Why You Should Think Twice Before Refinancing Your House


If you want to reduce your mortgage rate and monthly payment, or if you need cash for home improvements, refinancing your mortgage may seem like the solution. But although refinancing can achieve some of your goals, they are reasons to think twice before refinancing your house.

Refinancing is the process of getting a new home loan to replace an existing loan. A new mortgage with new terms can be financially rewarding, but refinancing isn’t for everyone. Here is why you should think twice before refinancing.

  1. Your credit needs improving

Many people refinance with hopes of getting a lower interest rate and reducing their monthly payments. This improves cash flow, and borrowers can use extra money to pay off other debts or build their emergency savings accounts.

It’s important to realize, however, that a low interest rate isn’t a right—it’s a privilege. And unfortunately, refinancing to a lower interest rate requires a good credit score. Before you apply for a new mortgage, check your credit report and credit score to see where you stand. Depending on the lender, you’ll need a minimum credit score of 680 to 700 to qualify for the best mortgage rates. You can improve your credit by paying bills on time, disputing errors on your credit report and paying off consumer debt.

  1. You’re thinking about moving

Some homeowners don’t count the cost of refinancing. Since the process creates a new mortgage loan, you’re responsible for paying closing costs. This can range from 2% to 5% of the mortgage balance. You can pay closing costs out of your own funds, or include the cost in your new mortgage balance.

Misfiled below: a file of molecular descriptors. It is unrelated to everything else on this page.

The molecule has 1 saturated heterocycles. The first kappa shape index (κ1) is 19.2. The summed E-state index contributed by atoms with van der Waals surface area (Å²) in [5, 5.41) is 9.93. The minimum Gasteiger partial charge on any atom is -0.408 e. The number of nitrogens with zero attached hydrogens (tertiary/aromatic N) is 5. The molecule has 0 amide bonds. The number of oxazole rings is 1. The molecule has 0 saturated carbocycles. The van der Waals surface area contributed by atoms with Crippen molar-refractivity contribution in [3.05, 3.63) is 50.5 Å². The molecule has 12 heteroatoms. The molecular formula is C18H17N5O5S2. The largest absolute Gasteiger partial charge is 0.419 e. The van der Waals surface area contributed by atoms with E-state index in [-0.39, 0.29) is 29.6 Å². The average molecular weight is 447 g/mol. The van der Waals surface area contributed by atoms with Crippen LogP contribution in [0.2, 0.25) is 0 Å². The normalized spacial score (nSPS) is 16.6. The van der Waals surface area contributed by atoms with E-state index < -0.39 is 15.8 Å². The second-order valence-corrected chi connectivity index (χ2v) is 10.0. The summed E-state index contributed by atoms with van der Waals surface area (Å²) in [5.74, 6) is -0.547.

The fact that refinancing involves fees shouldn’t be a deal breaker—as long as you plan to live in the home long enough to recoup these fees. It doesn’t make sense to refinance and spend thousands when you plan to move within the next year. To determine whether refinancing makes sense, divide the monthly savings after refinancing by the amount of your closing costs. If refinancing reduces your mortgage balance by $250 a month and you paid $7,000 in closing cost, you’ll need to live in the home for at least 28 months to break even.

  1. Home values are declining

A cash out refinance lets you tap your equity without selling the home. In most cases, you can borrow up to 80% of your home’s value. You can use funds for debt consolidation, home improvements, business start up, college tuition, etc.

Understand, however, that a cash out refinance increases your mortgage balance and reduces your home’s equity. For that matter, you should think twice about refinance if local home values are declining. If your home value drops before you’re able to pay down your new mortgage balance, you could end up with an upside down home loan—where you owe more than the home’s worth.

  1. You have a prepayment penalty

You should also think twice about refinancing if your mortgage has a prepayment penalty. Some mortgage lenders include this penalty to discourage borrowers from refinancing their homes too soon, thus allowing the bank to collect a certain amount of interest on the property.

The good news is that prepayment penalties don’t apply to every mortgage loan; and mortgage lenders can only charge the penalty for the first three years. If you refinance during this period, the penalty can be several month’s worth of interest.